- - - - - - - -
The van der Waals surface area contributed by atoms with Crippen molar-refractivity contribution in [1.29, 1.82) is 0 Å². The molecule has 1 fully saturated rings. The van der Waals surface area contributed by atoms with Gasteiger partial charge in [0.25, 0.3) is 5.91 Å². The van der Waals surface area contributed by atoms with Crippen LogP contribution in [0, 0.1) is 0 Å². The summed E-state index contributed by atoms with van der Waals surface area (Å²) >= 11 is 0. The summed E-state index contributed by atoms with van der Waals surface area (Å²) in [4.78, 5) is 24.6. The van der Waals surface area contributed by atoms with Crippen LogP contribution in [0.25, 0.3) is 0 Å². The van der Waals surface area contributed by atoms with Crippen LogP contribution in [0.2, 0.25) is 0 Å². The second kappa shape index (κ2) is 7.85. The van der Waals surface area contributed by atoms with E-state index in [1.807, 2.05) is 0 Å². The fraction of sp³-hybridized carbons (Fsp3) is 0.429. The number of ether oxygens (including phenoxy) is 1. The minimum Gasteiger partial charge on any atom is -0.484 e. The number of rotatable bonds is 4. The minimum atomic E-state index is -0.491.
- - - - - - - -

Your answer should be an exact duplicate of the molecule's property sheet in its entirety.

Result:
The van der Waals surface area contributed by atoms with Crippen molar-refractivity contribution in [1.29, 1.82) is 0 Å². The molecule has 1 fully saturated rings. The van der Waals surface area contributed by atoms with Gasteiger partial charge in [0.25, 0.3) is 5.91 Å². The van der Waals surface area contributed by atoms with Crippen LogP contribution in [0, 0.1) is 0 Å². The summed E-state index contributed by atoms with van der Waals surface area (Å²) >= 11 is 0. The summed E-state index contributed by atoms with van der Waals surface area (Å²) in [4.78, 5) is 24.6. The van der Waals surface area contributed by atoms with Crippen LogP contribution in [0.25, 0.3) is 0 Å². The van der Waals surface area contributed by atoms with Crippen LogP contribution in [0.2, 0.25) is 0 Å². The second kappa shape index (κ2) is 7.85. The van der Waals surface area contributed by atoms with E-state index in [1.807, 2.05) is 0 Å². The fraction of sp³-hybridized carbons (Fsp3) is 0.429. The number of ether oxygens (including phenoxy) is 1. The minimum Gasteiger partial charge on any atom is -0.484 e. The number of rotatable bonds is 4. The minimum atomic E-state index is -0.491.